Nairobi News

Hustle

SportPesa billionaires take hit from closure


Wealthy and influential investors behind SportPesa are the biggest casualties from the closure of the sports betting platform that was estimated to generate about Sh100 billion in annual sales.

SportPesa on Wednesday declared its 362 workers redundant after a prolonged tax standoff with the Kenya Revenue Authority (KRA), setting stage for its Kenya exit.

SportPesa grew rapidly in Kenya to dominate online betting with the government, KRA and the investigative website, Finance Uncovered, all estimating the firm’s monthly revenues at between Sh6 billion and Sh8 billion —translating to annual sales to about Sh100 billion. The company, however, put its annual revenue at Sh20 billion under what it calls Gross Gaming Revenue.

Before sending its workers home, Sportpesa had questioned the government’s taxation model, saying it amounted to double taxation. For instance, it questioned KRA’s decision to impose a 10 percent Excise Duty on stakes in addition to the betting tax of 15 percent.

FOUNDED IN NAIROBI

Founded in Nairobi as a partnership of wealthy, politically influential Kenyans and Bulgarian investors, SportPesa made its huge fortune from the growing online betting craze in Kenya.

Among the owners the company’s CEO Ronald Karauri, businessman Paul Wanderi Ndung’u and Asenath Wachera Maina, the brains behind the ‘Shinda Smart’ lottery.

Three investors from Bulgaria — Guerassim Nikolov of the ill-fated Toto 6/49 lottery, Valentina Nikolaeva Mineva and Ivan Kalpakchiev — as well as American businessman Gene Grand are also in the list of top shareholders of Pevans East Africa, the entity behind SportPesa.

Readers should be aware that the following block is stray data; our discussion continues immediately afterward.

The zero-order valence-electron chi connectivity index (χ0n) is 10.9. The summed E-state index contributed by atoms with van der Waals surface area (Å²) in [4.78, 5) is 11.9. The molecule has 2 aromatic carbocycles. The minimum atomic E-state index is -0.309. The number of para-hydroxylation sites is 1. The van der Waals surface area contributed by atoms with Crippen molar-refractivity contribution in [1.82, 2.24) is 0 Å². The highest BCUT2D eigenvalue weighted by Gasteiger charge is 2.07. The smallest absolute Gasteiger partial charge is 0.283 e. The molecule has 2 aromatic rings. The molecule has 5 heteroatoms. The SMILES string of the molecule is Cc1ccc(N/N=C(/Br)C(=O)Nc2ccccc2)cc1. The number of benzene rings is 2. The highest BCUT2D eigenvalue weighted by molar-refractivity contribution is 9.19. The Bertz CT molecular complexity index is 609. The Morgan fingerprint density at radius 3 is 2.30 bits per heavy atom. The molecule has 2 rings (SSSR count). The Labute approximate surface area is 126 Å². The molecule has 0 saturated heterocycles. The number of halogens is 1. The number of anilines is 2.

Two other Kenyans, Francis Waweru Kiarie and Robert Kenneth Wanyoike Macharia, also have minority stakes in the firm, according to regulatory filings at the registrar of companies.

Mr Karauri owns a six per cent stake in Pevans East Africa, the holding company, while Mr Nikolov has a 21 per cent shareholding.

The son of former Tigania MP Mathew Adams Karauri worked at Kenya Airways for more than a decade where he rose to the rank of captain. He left the airline in 2015 to try his hand in the world of betting.

Mr Ndung’u, who has a 17 per cent stake in SportPesa, is a major player at the Nairobi Securities Exchange, where he holds significant stakes in multiple firms. Ms Wacera is the widow of Dickson Wathika, who served as an assistant minister in the President Mwai Kibaki’s government.

In past interviews with Business Daily, SportPesa officials have disputed the mentioned Sh100 billion annual sales, saying the figure was overstated.

They have also questioned the way the company, and the industry is taxed.

“The government should not tax Excise Duty on the entire value of the transaction,” the company has said in earlier communication with the media. “If excise duty is charged on the revenue of the betting company or as winnings for a player, this would amount to double taxation.”

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